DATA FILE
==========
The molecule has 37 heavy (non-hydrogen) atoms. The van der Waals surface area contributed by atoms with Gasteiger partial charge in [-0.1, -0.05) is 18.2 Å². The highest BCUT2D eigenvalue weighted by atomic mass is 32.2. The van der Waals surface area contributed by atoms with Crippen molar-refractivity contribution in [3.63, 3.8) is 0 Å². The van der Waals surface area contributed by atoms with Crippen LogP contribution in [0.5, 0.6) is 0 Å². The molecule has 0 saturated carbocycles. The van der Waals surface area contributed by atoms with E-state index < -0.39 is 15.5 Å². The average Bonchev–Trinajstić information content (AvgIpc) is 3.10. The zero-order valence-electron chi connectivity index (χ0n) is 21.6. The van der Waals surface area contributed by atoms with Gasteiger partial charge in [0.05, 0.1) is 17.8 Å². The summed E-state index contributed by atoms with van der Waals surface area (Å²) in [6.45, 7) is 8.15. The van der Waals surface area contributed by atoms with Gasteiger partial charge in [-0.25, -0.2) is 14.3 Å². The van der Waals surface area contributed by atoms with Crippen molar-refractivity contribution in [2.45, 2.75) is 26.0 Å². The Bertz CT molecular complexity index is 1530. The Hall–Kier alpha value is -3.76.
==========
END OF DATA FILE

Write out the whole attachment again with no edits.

The molecule has 37 heavy (non-hydrogen) atoms. The van der Waals surface area contributed by atoms with Gasteiger partial charge in [-0.1, -0.05) is 18.2 Å². The highest BCUT2D eigenvalue weighted by atomic mass is 32.2. The van der Waals surface area contributed by atoms with Crippen molar-refractivity contribution in [3.63, 3.8) is 0 Å². The van der Waals surface area contributed by atoms with Crippen LogP contribution in [0.5, 0.6) is 0 Å². The molecule has 0 saturated carbocycles. The van der Waals surface area contributed by atoms with E-state index < -0.39 is 15.5 Å². The average Bonchev–Trinajstić information content (AvgIpc) is 3.10. The zero-order valence-electron chi connectivity index (χ0n) is 21.6. The van der Waals surface area contributed by atoms with Gasteiger partial charge in [0.05, 0.1) is 17.8 Å². The summed E-state index contributed by atoms with van der Waals surface area (Å²) in [6.45, 7) is 8.15. The van der Waals surface area contributed by atoms with Gasteiger partial charge in [-0.25, -0.2) is 14.3 Å². The van der Waals surface area contributed by atoms with Crippen molar-refractivity contribution in [2.45, 2.75) is 26.0 Å². The Bertz CT molecular complexity index is 1530. The Hall–Kier alpha value is -3.76.